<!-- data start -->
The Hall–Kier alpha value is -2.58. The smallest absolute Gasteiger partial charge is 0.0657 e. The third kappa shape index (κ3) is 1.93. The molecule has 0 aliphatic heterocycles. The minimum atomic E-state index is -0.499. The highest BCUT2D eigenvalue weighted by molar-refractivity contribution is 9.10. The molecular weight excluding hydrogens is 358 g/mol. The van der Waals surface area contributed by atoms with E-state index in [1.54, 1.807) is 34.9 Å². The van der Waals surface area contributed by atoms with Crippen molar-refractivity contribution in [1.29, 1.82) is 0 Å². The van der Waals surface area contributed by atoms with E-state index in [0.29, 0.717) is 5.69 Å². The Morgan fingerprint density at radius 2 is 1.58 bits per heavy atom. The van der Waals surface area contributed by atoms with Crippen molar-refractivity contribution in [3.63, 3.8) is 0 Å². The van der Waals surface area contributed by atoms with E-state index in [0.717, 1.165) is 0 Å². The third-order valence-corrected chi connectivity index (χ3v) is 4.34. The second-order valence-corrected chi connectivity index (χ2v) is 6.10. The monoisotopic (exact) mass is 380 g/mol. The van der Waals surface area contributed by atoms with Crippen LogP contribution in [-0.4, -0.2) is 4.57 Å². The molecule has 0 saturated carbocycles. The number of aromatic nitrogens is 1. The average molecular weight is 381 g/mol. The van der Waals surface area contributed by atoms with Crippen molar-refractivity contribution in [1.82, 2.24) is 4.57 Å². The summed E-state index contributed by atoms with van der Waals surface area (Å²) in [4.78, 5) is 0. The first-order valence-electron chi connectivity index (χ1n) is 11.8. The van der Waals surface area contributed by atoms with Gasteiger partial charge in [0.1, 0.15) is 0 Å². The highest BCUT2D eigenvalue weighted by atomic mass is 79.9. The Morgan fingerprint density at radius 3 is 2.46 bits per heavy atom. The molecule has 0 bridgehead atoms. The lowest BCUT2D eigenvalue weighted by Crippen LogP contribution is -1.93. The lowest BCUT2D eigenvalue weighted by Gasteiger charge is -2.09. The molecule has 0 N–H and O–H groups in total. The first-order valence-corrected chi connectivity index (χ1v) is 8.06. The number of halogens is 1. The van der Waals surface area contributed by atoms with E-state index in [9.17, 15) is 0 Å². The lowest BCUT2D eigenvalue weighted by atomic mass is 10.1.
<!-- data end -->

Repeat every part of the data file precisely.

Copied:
The Hall–Kier alpha value is -2.58. The smallest absolute Gasteiger partial charge is 0.0657 e. The third kappa shape index (κ3) is 1.93. The molecule has 0 aliphatic heterocycles. The minimum atomic E-state index is -0.499. The highest BCUT2D eigenvalue weighted by molar-refractivity contribution is 9.10. The molecular weight excluding hydrogens is 358 g/mol. The van der Waals surface area contributed by atoms with E-state index in [1.54, 1.807) is 34.9 Å². The van der Waals surface area contributed by atoms with Crippen molar-refractivity contribution in [1.29, 1.82) is 0 Å². The van der Waals surface area contributed by atoms with E-state index in [0.29, 0.717) is 5.69 Å². The Morgan fingerprint density at radius 2 is 1.58 bits per heavy atom. The van der Waals surface area contributed by atoms with Crippen molar-refractivity contribution in [3.63, 3.8) is 0 Å². The van der Waals surface area contributed by atoms with E-state index in [0.717, 1.165) is 0 Å². The third-order valence-corrected chi connectivity index (χ3v) is 4.34. The second-order valence-corrected chi connectivity index (χ2v) is 6.10. The monoisotopic (exact) mass is 380 g/mol. The van der Waals surface area contributed by atoms with Crippen LogP contribution in [-0.4, -0.2) is 4.57 Å². The molecule has 0 saturated carbocycles. The number of aromatic nitrogens is 1. The average molecular weight is 381 g/mol. The van der Waals surface area contributed by atoms with Crippen molar-refractivity contribution in [1.82, 2.24) is 4.57 Å². The summed E-state index contributed by atoms with van der Waals surface area (Å²) in [4.78, 5) is 0. The first-order valence-electron chi connectivity index (χ1n) is 11.8. The van der Waals surface area contributed by atoms with Gasteiger partial charge in [0.1, 0.15) is 0 Å². The highest BCUT2D eigenvalue weighted by atomic mass is 79.9. The Morgan fingerprint density at radius 3 is 2.46 bits per heavy atom. The molecule has 0 bridgehead atoms. The lowest BCUT2D eigenvalue weighted by Crippen LogP contribution is -1.93. The lowest BCUT2D eigenvalue weighted by Gasteiger charge is -2.09. The molecule has 0 N–H and O–H groups in total. The first-order valence-corrected chi connectivity index (χ1v) is 8.06. The number of halogens is 1. The van der Waals surface area contributed by atoms with E-state index in [9.17, 15) is 0 Å². The lowest BCUT2D eigenvalue weighted by atomic mass is 10.1.